dots. "Aha we have a spark" now we just need to get it in the right order.
This proved a little more difficult than expected as it is more than 10
years since I got my hands dirty on an engine and then it was with the
assistance of a friend on an engine that had been running. Help came in
the form of the next door but one neighbour who in his past had built a
robin hood based on a dolomite, so it was a similar engine, plus he is a
qualified mechanic who works for a local car dealer, again mentioning no
So we set about getting the timing right. Once he was happy we tried again
still no joy. Checked the carb, that appeared to be working. Just to be
safe I took the carb apart and blew all the apertures through the opposite
way to normal with an airline and reassembled it. Still no joy.
Then I find out there's a chap who lives with a woman, oh I won't bore you
any more that's a different story, anyway this chap has owned and rebuilt
9 heralds over a period of time so I had a chat with him and he came and
had a look and he couldn't understand why it wasn't firing. When setting
the timing, again, the engine seemed to turn a little too freely
suggesting a lack of compression so I feared the worst, shot piston rings,
worn bores, dodgy valves, more expense.
After Michael, the herald chap went I went round to see my mechanic
associate, he's not a friend as yet but we share a common interest, kit
cars, and had quite a long chat, so long in fact my other half came out to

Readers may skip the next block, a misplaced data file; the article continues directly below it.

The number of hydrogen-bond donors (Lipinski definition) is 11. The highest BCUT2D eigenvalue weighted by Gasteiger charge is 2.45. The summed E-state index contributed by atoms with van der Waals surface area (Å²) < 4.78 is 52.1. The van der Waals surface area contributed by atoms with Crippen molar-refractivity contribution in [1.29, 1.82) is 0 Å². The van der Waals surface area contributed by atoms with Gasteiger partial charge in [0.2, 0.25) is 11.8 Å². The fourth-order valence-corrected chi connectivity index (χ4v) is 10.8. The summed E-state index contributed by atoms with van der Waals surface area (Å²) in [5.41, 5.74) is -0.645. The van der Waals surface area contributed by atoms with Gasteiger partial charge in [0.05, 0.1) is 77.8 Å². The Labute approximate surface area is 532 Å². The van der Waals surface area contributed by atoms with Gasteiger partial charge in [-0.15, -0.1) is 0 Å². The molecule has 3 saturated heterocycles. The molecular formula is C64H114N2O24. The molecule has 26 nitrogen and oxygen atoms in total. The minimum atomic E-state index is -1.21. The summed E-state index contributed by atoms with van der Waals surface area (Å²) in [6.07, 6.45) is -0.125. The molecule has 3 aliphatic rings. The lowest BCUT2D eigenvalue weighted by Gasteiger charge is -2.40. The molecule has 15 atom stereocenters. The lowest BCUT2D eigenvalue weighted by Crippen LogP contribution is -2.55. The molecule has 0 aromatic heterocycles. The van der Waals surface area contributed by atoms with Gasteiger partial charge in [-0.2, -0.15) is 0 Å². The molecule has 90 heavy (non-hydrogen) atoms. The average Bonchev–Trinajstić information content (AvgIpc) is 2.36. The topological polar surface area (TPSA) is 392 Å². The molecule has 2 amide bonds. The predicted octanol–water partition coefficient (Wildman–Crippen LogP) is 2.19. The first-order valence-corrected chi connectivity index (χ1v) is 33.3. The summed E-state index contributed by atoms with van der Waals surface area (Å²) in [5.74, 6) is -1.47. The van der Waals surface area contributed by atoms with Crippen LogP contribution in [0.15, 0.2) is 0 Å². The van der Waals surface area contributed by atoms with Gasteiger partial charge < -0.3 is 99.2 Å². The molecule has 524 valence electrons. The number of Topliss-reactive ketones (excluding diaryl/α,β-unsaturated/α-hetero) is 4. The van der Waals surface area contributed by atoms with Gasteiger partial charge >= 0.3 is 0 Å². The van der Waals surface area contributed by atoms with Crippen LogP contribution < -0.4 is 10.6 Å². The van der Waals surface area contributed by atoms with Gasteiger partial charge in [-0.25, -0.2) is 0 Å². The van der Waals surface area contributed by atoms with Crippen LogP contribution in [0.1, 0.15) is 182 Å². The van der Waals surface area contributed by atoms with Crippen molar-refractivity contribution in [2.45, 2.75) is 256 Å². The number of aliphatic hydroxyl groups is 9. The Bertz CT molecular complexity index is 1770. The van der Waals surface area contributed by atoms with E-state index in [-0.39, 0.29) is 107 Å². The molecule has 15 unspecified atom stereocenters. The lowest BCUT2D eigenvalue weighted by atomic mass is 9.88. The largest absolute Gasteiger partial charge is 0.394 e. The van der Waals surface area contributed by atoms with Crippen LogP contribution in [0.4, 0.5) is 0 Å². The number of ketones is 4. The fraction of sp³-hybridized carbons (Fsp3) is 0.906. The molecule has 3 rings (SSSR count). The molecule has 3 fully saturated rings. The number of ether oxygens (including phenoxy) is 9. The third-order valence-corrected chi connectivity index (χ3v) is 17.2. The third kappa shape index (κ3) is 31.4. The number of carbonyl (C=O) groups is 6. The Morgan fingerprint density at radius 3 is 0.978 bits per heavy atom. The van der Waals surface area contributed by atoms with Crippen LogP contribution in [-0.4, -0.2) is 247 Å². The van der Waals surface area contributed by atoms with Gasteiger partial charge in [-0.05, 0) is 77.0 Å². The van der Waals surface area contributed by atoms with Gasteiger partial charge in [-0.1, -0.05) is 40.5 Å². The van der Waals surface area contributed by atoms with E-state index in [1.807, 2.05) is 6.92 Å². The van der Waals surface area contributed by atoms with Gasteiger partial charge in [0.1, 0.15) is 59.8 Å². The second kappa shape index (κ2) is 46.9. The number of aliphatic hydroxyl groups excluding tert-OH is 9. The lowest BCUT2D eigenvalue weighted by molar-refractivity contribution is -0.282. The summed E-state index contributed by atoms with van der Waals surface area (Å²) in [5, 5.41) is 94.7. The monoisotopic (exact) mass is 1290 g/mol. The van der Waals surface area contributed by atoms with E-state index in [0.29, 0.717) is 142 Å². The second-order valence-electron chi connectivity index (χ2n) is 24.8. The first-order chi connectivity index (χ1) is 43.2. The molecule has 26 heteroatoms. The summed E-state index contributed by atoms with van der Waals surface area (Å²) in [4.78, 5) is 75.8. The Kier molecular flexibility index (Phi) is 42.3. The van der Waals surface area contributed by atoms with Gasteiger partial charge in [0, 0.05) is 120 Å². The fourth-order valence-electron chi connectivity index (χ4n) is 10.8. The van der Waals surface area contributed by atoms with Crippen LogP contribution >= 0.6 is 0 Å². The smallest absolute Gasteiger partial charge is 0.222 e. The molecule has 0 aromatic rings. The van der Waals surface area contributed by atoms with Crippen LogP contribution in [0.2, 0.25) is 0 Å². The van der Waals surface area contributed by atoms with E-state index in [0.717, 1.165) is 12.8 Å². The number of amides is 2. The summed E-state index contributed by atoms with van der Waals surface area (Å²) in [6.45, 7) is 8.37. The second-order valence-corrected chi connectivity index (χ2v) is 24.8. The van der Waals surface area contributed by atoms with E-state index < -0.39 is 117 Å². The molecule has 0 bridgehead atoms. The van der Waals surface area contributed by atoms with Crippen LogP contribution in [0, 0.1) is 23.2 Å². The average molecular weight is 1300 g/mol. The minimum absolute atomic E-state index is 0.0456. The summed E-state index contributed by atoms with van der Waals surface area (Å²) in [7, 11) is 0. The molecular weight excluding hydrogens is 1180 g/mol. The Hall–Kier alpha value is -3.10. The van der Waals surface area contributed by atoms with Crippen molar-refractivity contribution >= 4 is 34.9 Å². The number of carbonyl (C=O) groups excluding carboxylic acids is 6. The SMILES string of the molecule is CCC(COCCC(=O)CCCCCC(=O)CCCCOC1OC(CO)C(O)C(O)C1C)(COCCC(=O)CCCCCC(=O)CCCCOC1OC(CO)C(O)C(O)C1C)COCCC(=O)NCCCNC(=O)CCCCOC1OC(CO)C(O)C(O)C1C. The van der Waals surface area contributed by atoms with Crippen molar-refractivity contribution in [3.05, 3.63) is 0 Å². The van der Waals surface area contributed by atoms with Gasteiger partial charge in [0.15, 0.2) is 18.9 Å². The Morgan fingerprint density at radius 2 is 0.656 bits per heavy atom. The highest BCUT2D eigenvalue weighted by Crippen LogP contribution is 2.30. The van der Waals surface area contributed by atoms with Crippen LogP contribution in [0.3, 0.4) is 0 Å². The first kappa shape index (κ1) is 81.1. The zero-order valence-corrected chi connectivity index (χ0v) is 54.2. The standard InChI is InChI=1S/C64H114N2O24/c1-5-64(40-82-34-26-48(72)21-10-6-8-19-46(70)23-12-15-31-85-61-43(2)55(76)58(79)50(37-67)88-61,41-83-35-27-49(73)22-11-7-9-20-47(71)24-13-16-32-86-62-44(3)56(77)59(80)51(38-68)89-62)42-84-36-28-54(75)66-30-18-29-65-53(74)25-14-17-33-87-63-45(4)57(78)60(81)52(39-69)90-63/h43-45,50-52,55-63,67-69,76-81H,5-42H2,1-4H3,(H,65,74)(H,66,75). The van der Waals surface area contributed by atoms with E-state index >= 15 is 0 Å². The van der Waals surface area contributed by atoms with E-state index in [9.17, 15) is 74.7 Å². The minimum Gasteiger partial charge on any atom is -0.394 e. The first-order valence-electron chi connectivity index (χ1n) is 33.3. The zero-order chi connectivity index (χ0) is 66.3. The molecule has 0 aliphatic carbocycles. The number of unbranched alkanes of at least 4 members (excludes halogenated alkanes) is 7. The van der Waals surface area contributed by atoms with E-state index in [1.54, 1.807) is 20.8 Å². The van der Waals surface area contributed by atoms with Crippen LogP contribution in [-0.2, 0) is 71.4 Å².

find where I'd got to. However he suggested I set all the valves up
properly. Unfortunately it was too late to start anything at that point.
The following night I was out in the garage with my spanner, screwdriver,
newly acquired feeler gauges and my trusty, up to this point, Haynes
manual setting all the gaps on the valves. My mechanic friend, Keith,
turned up and tried to start the car but still no joy. We went through the
process again checked the gaps on the points reset the gaps again and set
the timing up once more. Still no joy.
We then set up the timing up again, according to the Haynes manual you set
no.1 piston to TDC and then turn the distributor cap anti-clockwise until
the points open and, as Keith hadn't done anything on a car with points
for a long time, as most of the cars he gets have engine management chips
etc., this didn't appear wrong to start with, but with the no.1 lead at
approx 10:30 looking down on the distributor there was nothing. Keith then
suggested we move the lead to the position at 7:30. this time when we